The fact that soluble mediators from activated lymphocytes can affect the growth of MSCs raises concern about the use of MSC-based therapies in conditions characterized by ongoing immune activation. Based on these results, we can assume that MSCs may survive briefly and exert limited effects when infused in patients with strong immune activation. In addition, it could be reasonable to hypothesize that MSCs may last longer when infused as a prophylactic treatment before the occurrence of severe immune activation. In fact, MSCs can survive longer in mice, when infused just after hematopoietic stem cell transplantation (HSCT) . However, several reports suggest a role for stimulated lymphocytes in activating the immunosuppressive properties of MSCs [23–25]. Thus, it seems reasonable to hypothesize that the efficacy of MSC as an immunosuppressant in vivo depends upon several factors including: the activation state of lymphocytes, the concentration of inflammatory cytokines in the microenvironment; the ratio between MSCs and lymphocytes; and the licensing of MSCs . As a consequence, the outcome of the struggle between activated lymphocytes and MSCs in vivo cannot be easily predicted by preclinical studies in vitro or in animal models.
Further studies should investigate how different lymphocyte mediators can affect MSC growth.
In addition, in vivo studies are needed to track the effect of the immune activation status on MSC survival.
In conclusion, strategies aimed at activating MSCs and neutralizing specific mediators released by activated lymphocytes can offer new perspectives for immunomodulatory cell therapies. However, further studies are needed to understand the real impact of lymphocyte-derived mediators on the survival of MSCs infused in vivo.
graft versus host disease
class I human leukocyte antigen
hematopoietic stem cell transplantation
mesenchymal stromal cell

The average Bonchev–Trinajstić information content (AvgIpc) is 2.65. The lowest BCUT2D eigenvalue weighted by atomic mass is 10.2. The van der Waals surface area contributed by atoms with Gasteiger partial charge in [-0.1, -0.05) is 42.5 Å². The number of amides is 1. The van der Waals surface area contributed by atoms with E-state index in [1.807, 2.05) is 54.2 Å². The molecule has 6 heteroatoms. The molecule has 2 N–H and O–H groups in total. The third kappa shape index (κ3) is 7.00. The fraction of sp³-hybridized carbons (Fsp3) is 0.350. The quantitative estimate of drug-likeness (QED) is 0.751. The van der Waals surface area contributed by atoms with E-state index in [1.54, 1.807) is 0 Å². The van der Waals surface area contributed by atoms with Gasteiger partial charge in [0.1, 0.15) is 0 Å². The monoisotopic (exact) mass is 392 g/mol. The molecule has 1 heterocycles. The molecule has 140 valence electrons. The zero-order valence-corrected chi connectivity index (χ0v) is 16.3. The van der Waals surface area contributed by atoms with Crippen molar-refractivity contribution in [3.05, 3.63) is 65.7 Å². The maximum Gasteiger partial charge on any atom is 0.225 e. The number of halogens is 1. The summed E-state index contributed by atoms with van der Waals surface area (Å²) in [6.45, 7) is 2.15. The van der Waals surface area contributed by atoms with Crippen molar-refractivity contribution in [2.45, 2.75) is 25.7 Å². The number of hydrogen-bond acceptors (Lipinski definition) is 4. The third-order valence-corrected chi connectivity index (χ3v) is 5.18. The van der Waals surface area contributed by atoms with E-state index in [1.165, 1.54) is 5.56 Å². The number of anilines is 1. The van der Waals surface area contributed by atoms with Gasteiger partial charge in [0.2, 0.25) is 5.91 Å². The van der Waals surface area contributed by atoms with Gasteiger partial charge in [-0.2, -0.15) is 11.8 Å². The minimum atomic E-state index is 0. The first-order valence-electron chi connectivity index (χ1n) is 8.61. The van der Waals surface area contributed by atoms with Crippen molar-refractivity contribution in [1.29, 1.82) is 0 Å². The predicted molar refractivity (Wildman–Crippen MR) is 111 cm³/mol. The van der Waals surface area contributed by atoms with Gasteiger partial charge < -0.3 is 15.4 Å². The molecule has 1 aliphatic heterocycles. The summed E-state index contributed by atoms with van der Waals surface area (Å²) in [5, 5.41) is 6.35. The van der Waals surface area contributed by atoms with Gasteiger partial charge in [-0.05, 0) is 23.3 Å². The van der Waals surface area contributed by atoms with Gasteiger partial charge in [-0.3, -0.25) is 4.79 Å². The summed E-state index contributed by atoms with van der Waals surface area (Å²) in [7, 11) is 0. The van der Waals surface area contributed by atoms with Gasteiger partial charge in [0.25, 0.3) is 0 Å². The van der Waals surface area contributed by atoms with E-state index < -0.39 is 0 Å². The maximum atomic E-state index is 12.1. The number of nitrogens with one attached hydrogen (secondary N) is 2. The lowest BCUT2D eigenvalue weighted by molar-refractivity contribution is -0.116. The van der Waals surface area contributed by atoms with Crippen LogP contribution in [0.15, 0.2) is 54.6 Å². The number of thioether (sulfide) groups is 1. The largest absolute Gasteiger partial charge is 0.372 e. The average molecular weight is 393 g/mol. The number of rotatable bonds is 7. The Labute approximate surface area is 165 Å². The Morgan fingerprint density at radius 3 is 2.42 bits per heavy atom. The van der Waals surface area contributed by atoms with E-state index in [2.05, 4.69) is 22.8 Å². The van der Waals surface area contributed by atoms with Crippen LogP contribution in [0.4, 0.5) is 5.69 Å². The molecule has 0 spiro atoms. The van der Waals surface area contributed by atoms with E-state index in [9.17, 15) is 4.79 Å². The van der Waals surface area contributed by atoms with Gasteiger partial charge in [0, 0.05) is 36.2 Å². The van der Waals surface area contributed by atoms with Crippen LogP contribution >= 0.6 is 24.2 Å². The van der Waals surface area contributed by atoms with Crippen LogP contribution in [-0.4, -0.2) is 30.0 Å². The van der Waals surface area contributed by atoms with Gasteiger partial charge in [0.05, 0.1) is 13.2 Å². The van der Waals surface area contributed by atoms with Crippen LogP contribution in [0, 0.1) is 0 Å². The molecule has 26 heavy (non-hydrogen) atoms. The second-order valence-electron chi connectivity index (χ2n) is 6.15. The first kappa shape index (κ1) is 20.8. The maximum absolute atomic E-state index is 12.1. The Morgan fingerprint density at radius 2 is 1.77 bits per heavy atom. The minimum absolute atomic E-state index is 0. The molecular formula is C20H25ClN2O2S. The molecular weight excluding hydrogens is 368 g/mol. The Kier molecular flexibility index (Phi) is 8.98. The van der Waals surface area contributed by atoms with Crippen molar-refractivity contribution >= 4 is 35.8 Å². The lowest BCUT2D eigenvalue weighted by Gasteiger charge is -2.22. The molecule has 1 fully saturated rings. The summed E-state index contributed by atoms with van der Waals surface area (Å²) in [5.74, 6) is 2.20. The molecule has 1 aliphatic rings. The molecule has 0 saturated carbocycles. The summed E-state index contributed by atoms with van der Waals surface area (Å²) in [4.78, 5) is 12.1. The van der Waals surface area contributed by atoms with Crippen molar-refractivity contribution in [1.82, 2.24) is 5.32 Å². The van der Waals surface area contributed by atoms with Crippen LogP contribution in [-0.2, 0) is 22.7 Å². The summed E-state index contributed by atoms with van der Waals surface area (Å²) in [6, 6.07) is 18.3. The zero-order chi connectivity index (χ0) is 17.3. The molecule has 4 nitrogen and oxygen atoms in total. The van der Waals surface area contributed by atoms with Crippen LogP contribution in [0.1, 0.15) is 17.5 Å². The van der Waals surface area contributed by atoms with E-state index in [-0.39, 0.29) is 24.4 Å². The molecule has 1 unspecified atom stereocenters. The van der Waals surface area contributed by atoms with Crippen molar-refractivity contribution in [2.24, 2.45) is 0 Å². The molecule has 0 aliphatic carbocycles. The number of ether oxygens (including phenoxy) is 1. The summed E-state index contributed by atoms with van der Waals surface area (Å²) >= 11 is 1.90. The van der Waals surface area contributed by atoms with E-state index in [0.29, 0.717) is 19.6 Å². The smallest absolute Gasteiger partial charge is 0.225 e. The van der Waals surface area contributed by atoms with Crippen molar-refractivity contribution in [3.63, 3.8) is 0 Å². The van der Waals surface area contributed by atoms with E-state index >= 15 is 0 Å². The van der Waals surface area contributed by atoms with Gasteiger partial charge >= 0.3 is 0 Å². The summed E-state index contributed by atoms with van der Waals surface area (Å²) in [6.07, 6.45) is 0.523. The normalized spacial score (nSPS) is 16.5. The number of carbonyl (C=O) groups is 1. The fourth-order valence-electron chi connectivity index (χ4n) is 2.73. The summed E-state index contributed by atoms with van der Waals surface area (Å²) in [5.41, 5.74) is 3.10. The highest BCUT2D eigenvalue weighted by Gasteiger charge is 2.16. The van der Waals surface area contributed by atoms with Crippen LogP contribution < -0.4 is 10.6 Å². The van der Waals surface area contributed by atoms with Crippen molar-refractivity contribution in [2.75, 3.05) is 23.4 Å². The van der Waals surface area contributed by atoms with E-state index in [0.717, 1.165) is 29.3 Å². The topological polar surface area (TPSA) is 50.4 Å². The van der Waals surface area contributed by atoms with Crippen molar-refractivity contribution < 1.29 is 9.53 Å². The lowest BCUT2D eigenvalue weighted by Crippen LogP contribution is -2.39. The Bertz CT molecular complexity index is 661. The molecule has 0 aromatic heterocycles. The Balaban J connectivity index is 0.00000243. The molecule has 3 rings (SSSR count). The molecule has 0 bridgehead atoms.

peripheral blood mononuclear cell
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The work was funded by research grant # 32/11 of the IRCCS Burlo Garofolo.
We would like to thank the Laboratory of Cell Therapy ‘Stefano Verri’ in Monza for their invaluable support in continuously providing us with GMP-grade bone-marrow-derived MSC.
The authors declare they have no competing interests.
EV designed the experimental plan, performed analysis of results and wrote the manuscript. CL performed additional experiments to review the manuscript and also contributed to the writing of the revised manuscript. SC produced GMP mesenchymal cells, discussed results and corrected the manuscript draft. EP performed the immunologic analyses, discussed the results and corrected the draft. GG supervised the production of mesenchymal cells and discussed the experimental plan. EB discussed results and conclusions of the work. AT is responsible for the project and supervised the entire work. All authors read and approved the final manuscript.
Erica Valencic, Claudia Loganes contributed equally to this work.
Electronic supplementary material
Additional file 1: Figure A1: Impedance profiles of MSCs (400 cells/well) treated with resting or CD3/28-activated PBMC CM. MSCs were stimulated with CM from unstimulated lymphocytes (A) and from lymphocytes stimulated with anti CD3/28 beads (B). The CM was added to MSCs (400/well) at three different dilutions after about 72 hours of culture. The experiment was conducted in triplicate. Figure A2. Impedance profile of licensed MSCs in co-culture with PBMCs. Resting (A) or PHA-pre-activated (B) PBMCs were added at four different ratios to MSCs (400/well) pre-treated with IFN-γ. The experiment was conducted in triplicate. Figure A3. Impedance profile of licensed MSCs treated with PBMC CM resting (A) or pre-activated (B) lymphocyte CM was added at four different dilutions to MSCs (400/well) pre-treated with IFN-γ. The experiment was conducted in triplicate. (PDF 2 MB)
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Valencic, E., Loganes, C., Cesana, S. et al. Inhibition of mesenchymal stromal cells by pre-activated lymphocytes and their culture media. Stem Cell Res Ther 5, 3 (2014). https://doi.org/10.1186/scrt392
- Conditioned Medium
- Mesenchymal Stromal Cell
- Graft Versus Host Disease
- Cell Index
- Platelet Lysate